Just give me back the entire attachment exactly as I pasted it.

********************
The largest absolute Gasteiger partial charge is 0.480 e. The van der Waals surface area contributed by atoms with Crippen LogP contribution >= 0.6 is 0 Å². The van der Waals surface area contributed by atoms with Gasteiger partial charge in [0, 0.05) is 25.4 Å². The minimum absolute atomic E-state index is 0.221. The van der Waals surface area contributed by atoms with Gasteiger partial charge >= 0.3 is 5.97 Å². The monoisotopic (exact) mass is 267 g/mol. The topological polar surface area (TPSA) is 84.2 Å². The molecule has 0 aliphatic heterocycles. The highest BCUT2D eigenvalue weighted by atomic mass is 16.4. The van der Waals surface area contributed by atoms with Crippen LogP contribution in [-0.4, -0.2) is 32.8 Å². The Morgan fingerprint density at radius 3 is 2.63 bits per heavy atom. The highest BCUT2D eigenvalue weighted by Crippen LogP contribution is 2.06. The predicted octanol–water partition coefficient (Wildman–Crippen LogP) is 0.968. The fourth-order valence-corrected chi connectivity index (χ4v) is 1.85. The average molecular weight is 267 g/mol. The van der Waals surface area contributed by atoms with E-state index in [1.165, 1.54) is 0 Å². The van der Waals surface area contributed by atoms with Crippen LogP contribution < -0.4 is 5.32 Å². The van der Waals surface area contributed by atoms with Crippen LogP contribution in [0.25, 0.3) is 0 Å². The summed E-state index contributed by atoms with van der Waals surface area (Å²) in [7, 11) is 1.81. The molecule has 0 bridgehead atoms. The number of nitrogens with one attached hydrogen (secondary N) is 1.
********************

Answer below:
The largest absolute Gasteiger partial charge is 0.480 e. The van der Waals surface area contributed by atoms with Crippen LogP contribution >= 0.6 is 0 Å². The van der Waals surface area contributed by atoms with Gasteiger partial charge in [0, 0.05) is 25.4 Å². The minimum absolute atomic E-state index is 0.221. The van der Waals surface area contributed by atoms with Gasteiger partial charge >= 0.3 is 5.97 Å². The monoisotopic (exact) mass is 267 g/mol. The topological polar surface area (TPSA) is 84.2 Å². The molecule has 0 aliphatic heterocycles. The highest BCUT2D eigenvalue weighted by atomic mass is 16.4. The van der Waals surface area contributed by atoms with Crippen LogP contribution in [-0.4, -0.2) is 32.8 Å². The Morgan fingerprint density at radius 3 is 2.63 bits per heavy atom. The highest BCUT2D eigenvalue weighted by Crippen LogP contribution is 2.06. The predicted octanol–water partition coefficient (Wildman–Crippen LogP) is 0.968. The fourth-order valence-corrected chi connectivity index (χ4v) is 1.85. The average molecular weight is 267 g/mol. The van der Waals surface area contributed by atoms with E-state index in [1.165, 1.54) is 0 Å². The van der Waals surface area contributed by atoms with Crippen LogP contribution < -0.4 is 5.32 Å². The van der Waals surface area contributed by atoms with Crippen LogP contribution in [0.25, 0.3) is 0 Å². The summed E-state index contributed by atoms with van der Waals surface area (Å²) in [7, 11) is 1.81. The molecule has 0 bridgehead atoms. The number of nitrogens with one attached hydrogen (secondary N) is 1.